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    Nene Park is the home ground of Rushden & Diamonds football club. Situated in Irthlingborough, Northamptonshire, England, along the bank of the River Nene, the stadium holds 6,441 with 4,641 seated and 1,800 standing.
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    Rushden & Diamonds Football club

    Full name Rushden & Diamonds
    Football Club
    Nickname(s) The Diamonds
    Founded 1992
    Ground Nene Park
    Irthlingborough

    Capacity 6,441
    Chairman
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    The British national grid reference system is a system of geographic grid references commonly used in Great Britain, different from using latitude or longitude.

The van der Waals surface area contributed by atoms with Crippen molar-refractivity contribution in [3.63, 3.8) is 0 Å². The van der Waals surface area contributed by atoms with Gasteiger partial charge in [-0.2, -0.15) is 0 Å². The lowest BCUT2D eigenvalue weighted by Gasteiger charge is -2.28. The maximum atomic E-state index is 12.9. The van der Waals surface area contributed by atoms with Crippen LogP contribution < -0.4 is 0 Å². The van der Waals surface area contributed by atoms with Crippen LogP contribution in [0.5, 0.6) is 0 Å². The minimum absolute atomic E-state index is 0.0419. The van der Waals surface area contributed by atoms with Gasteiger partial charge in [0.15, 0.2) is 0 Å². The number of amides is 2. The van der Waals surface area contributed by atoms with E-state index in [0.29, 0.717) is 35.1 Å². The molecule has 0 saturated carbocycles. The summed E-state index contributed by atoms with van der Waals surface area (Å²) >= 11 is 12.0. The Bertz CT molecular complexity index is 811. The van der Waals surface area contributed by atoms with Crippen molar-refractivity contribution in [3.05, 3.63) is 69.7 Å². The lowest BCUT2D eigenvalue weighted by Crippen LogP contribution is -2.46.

The Ordnance Survey (OS) devised the national grid reference system, and it is heavily used in their survey data,
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      Roman Britain refers to those parts of the island of Great Britain controlled by the Roman Empire between AD 43 and 410. The Romans referred to their province as Britannia.
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      bridge is a structure built to span a gorge, valley, road, railroad track, river, body of water, or any other physical obstacle. Designs of bridges will vary depending on the function of the bridge and the nature of the terrain where the bridge is to be constructed.
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      Ermine Street is the Anglo-Saxon name of a major Roman road in England that ran from London (Londinium) to Lincoln (Lindum Colonia) and York (Eboracum).
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      The 1st century was that century that lasted from 1 to 100 according the Gregorian calendar. It is considered part of the Classical era, epoch, or historical period